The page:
Entries in social psychology (5)


We're #2!

I usually don't talk much about work here, but I couldn't think of a better place to note this. A few months ago I commented on the recognition that one gets from academic publishing; I just learned from a colleague that one of my articles (Le & Agnew, 2003) is the second most cited paper from the journal Personal Relationships between 2002-2013, and that among the PR papers published between 2010-11, another one of our papers (Le, Dove, Agnew, Korn, & Mutso, 2010) is the second most referenced in 2012. Wanna get cited? Do meta-analysis! 


What recognition matters?

On the left is a screenshot from David Bromberg's Facebook page; I took a photo at his concert last night at the Colonial Theatre in Phoenixville, PA, and sent it to my friend Mark Cosgrove, the guitar/mandolin player in David's band. Mark asked me if they could post it on their Facebook page. I gladly agreed; I'm honored that they liked the photo.* In the first 5 hours, 165 strangers had "liked" the photograph, 18 people had "shared" my photo on their Facebook walls, and there were a number of very complementary comments.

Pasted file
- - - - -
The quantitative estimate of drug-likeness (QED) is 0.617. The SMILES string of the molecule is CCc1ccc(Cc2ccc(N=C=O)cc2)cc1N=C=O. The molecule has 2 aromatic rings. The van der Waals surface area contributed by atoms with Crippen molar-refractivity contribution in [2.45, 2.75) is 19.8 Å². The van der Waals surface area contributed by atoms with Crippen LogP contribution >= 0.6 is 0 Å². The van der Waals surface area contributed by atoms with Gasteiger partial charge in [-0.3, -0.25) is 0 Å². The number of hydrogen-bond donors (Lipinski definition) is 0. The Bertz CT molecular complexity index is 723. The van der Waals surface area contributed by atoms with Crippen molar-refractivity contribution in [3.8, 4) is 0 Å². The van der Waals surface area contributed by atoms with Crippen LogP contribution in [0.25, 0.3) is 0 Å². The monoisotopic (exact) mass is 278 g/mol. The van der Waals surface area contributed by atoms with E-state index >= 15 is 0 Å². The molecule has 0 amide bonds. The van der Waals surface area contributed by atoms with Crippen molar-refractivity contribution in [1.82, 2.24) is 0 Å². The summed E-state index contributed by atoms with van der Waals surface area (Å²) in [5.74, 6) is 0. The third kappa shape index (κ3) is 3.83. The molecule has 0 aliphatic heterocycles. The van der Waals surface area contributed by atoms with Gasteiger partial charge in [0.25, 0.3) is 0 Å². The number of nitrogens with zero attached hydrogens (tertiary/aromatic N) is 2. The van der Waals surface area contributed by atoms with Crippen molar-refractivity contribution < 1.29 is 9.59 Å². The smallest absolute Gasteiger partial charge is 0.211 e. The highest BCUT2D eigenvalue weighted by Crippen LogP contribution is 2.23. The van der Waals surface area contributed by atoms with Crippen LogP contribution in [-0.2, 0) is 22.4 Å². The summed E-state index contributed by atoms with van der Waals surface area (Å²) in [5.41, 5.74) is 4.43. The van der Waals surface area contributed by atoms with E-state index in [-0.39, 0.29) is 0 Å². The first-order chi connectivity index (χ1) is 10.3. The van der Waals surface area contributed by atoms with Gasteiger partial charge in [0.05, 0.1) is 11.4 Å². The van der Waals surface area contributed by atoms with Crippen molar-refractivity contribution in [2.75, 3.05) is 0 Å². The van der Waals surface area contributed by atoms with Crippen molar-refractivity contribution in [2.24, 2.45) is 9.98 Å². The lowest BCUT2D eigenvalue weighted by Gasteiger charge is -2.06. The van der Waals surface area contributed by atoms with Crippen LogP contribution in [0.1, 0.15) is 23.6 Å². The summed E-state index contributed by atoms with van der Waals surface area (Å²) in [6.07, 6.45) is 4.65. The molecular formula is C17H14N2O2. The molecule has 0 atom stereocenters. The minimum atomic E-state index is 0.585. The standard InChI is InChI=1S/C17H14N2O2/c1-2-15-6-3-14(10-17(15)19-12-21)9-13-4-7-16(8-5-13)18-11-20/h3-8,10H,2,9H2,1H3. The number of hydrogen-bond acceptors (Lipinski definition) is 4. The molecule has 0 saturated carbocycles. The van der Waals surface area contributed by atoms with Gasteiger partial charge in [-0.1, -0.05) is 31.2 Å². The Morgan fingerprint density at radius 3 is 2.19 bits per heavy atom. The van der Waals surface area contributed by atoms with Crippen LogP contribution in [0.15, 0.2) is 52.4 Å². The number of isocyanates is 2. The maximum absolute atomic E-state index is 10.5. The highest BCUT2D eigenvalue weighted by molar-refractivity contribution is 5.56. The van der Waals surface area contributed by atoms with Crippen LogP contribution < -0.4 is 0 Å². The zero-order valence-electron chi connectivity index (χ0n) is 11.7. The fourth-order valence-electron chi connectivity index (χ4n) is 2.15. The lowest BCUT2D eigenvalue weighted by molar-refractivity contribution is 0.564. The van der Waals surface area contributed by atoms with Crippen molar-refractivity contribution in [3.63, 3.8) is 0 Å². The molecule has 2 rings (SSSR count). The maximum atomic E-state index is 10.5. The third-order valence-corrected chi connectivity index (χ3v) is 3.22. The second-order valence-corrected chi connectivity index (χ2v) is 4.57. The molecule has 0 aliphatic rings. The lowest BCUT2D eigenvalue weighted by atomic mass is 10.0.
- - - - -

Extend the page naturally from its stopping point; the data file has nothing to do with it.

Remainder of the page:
On the right is the PsycInfo information on my most well-cited article (Le & Agnew, 2003...Our Investment Model meta-analysis; PsycInfo is the primary database for psychology journal articles). This paper was published a decade ago (coincidentally, exactly 10 years ago this month), and to date has been cited 153 times. I haven't gone through to talley up how many of those citations came from (a) me (probably about 10-15 of those are me citing that paper in my newer work), (b) colleagues I have done research with (maybe another 40 of those citations?), or (c) researchers in my field that I know personally (another 40 of those?). My guess is that there are about 50-60 people in the world who have stumbled upon that paper in their own research, without knowing me, and decided they like that paper enough to cite it in their own work.

Fifty people in TEN YEARS. Or 165 people in 5 hours? It's no surprise which one is more satisfying...